ESPN 50th Annual Meeting

ESPN 2017


 
Clinical outcomes in children with Henoch–Schönlein purpura nephritis without crescents
JEAN-DANIEL DELBET 1 JULIEN HOGAN 2 BILAL AOUN 1 IULIA STOICA 1 REMI SALOMON 3 STEPHANE DECRAMER 4 ISABELLE BROCHERIOU 5 GEORGES DESCHENES 2 TIM ULINSKI 1

1- PEDIATRIC NEPHROLOGY, ARMAND TROUSSEAU HOSPITAL, APHP, AND UNIVERSITY PIERRE AND MARIE CURIE, PARIS, FRANCE
2- PEDIATRIC NEPHROLOGY, ROBERT DEBRé HOSPITAL, APHP, PARIS, FRANCE
3- PEDIATRIC NEPHROLOGY, NECKER ENFANTS MALADES, APHP, PARIS, FRANCE
4- PEDIATRIC NEPHROLOGY AND RHUMATOLOGY, CHU TOULOUSE, PARIS, FRANCE
5- PATHOLOGY DEPARTMENT, TENON HOSPITAL, APHP, PARIS, FRANCE
 
Introduction:

Henoch-Schonlein purpura is the most common vasculitis in children. Its long-term prognosis depends on renal involvement. The management of Henoch-Schonlein purpura nephritis (HSPN) remains controversial. This study reports the prognosis of children with HSPN presenting with class 2 ISKDC nephritis.

Material and methods:

All children with HSPN Class 2 diagnosed between 1995 and 2015 in four pediatric nephrology centers were included and clinical and biological data were collected from the medical files. The primary endpoint was the remission of proteinuria defined as a proteinuria <200mg/L.

Results:

92 children were included with a median follow-up time of 36 months. 28% had nephrotic syndrome, 31% proteinuria> 3 g/L, 52% proteinuria between 1 and 3 g/L and 18% proteinuria <1 g/L. 47% received treatment with oral steroids alone, 37% received methylprednisolone pulses followed by oral steroids, 18% have not been treated with steroids. 85% reached remission during follow-up but 12% of them did not maintain complete remission over time so that only 75% remained in complete remission by the end of the follow-up. Univariate analysis found a linear increase of the likelihood of remission with initial proteinuria (p = 0.009). This trend was not found in the multivariate analysis after adjusting for treatments as patients with higher proteinuria were most often treated with steroids.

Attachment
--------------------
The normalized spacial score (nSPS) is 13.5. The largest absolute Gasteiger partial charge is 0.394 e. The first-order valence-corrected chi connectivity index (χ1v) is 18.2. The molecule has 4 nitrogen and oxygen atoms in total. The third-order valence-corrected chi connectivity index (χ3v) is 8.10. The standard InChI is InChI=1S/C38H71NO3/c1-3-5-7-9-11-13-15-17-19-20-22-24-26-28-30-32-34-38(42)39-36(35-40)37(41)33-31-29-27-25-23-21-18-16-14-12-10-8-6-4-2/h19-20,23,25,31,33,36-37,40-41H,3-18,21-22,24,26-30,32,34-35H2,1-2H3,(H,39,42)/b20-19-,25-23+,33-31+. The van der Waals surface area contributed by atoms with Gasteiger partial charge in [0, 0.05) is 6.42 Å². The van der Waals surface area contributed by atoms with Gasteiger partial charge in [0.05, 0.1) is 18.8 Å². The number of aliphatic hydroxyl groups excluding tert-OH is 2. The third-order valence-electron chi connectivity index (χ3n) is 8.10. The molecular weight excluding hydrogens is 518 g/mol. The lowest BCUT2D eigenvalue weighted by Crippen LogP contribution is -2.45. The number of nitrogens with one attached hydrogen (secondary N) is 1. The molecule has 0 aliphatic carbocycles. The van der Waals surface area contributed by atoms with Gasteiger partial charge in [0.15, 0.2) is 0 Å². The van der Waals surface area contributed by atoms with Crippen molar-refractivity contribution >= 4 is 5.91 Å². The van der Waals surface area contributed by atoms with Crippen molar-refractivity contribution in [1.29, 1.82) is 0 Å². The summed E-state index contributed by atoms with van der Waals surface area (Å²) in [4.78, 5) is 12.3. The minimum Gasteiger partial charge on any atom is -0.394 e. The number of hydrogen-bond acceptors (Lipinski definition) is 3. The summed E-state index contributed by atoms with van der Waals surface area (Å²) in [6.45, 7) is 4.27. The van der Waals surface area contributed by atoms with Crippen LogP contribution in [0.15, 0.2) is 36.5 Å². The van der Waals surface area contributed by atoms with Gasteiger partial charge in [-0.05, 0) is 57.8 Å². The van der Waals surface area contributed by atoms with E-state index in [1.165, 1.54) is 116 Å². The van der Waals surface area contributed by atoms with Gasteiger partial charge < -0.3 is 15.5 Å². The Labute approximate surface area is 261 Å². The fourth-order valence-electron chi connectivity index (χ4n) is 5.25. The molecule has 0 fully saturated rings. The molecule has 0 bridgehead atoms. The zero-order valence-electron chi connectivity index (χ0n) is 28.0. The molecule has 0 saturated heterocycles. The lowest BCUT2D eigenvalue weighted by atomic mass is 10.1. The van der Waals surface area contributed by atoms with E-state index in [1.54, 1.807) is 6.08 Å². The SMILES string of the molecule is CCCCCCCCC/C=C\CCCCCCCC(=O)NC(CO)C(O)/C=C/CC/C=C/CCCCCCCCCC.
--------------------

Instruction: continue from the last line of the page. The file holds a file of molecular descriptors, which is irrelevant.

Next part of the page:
Conclusions:

Our study underlines that one fourth of the patients with HSPN class 2 remains proteinuric and thus carry the risk of developing chronic kidney disease on the long term. This finding together with the better outcome of patients who have received steroids is in favor of treating those patients.